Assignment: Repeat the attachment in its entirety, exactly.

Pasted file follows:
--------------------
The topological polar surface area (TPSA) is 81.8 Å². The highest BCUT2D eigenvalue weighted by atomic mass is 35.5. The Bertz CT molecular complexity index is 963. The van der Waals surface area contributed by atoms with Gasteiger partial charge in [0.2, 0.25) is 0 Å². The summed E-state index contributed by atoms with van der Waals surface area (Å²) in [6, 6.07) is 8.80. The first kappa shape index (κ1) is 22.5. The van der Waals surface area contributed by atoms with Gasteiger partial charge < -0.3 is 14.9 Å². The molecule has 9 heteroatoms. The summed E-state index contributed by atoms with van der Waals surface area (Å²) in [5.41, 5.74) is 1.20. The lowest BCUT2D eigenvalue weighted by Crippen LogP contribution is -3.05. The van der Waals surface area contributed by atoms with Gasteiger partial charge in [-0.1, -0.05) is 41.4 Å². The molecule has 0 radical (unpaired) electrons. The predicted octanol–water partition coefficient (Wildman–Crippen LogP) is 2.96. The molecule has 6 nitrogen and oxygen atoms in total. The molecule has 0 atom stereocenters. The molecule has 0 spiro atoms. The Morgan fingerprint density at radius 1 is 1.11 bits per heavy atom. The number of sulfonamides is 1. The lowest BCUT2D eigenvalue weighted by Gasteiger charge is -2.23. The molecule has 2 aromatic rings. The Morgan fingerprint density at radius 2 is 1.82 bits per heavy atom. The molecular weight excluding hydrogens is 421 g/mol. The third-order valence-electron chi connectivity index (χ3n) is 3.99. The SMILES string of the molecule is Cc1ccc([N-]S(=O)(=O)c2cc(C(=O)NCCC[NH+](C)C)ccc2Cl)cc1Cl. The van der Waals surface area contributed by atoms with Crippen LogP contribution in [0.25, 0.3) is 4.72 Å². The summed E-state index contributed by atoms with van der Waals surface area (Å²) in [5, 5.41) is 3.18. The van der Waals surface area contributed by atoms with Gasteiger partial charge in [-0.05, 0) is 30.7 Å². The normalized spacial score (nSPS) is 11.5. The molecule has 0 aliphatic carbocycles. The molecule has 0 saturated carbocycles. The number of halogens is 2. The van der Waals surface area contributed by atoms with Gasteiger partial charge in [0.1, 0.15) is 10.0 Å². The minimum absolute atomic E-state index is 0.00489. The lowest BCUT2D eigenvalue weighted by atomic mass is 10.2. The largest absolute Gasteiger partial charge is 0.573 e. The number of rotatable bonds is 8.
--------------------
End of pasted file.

The topological polar surface area (TPSA) is 81.8 Å². The highest BCUT2D eigenvalue weighted by atomic mass is 35.5. The Bertz CT molecular complexity index is 963. The van der Waals surface area contributed by atoms with Gasteiger partial charge in [0.2, 0.25) is 0 Å². The summed E-state index contributed by atoms with van der Waals surface area (Å²) in [6, 6.07) is 8.80. The first kappa shape index (κ1) is 22.5. The van der Waals surface area contributed by atoms with Gasteiger partial charge < -0.3 is 14.9 Å². The molecule has 9 heteroatoms. The summed E-state index contributed by atoms with van der Waals surface area (Å²) in [5.41, 5.74) is 1.20. The lowest BCUT2D eigenvalue weighted by Crippen LogP contribution is -3.05. The van der Waals surface area contributed by atoms with Gasteiger partial charge in [-0.1, -0.05) is 41.4 Å². The molecule has 0 radical (unpaired) electrons. The predicted octanol–water partition coefficient (Wildman–Crippen LogP) is 2.96. The molecule has 6 nitrogen and oxygen atoms in total. The molecule has 0 atom stereocenters. The molecule has 0 spiro atoms. The Morgan fingerprint density at radius 1 is 1.11 bits per heavy atom. The number of sulfonamides is 1. The lowest BCUT2D eigenvalue weighted by Gasteiger charge is -2.23. The molecule has 2 aromatic rings. The Morgan fingerprint density at radius 2 is 1.82 bits per heavy atom. The molecular weight excluding hydrogens is 421 g/mol. The third-order valence-electron chi connectivity index (χ3n) is 3.99. The SMILES string of the molecule is Cc1ccc([N-]S(=O)(=O)c2cc(C(=O)NCCC[NH+](C)C)ccc2Cl)cc1Cl. The van der Waals surface area contributed by atoms with Crippen LogP contribution in [0.25, 0.3) is 4.72 Å². The summed E-state index contributed by atoms with van der Waals surface area (Å²) in [5, 5.41) is 3.18. The van der Waals surface area contributed by atoms with Gasteiger partial charge in [-0.05, 0) is 30.7 Å². The normalized spacial score (nSPS) is 11.5. The molecule has 0 aliphatic carbocycles. The molecule has 0 saturated carbocycles. The number of halogens is 2. The van der Waals surface area contributed by atoms with Gasteiger partial charge in [0.1, 0.15) is 10.0 Å². The minimum absolute atomic E-state index is 0.00489. The lowest BCUT2D eigenvalue weighted by atomic mass is 10.2. The largest absolute Gasteiger partial charge is 0.573 e. The number of rotatable bonds is 8.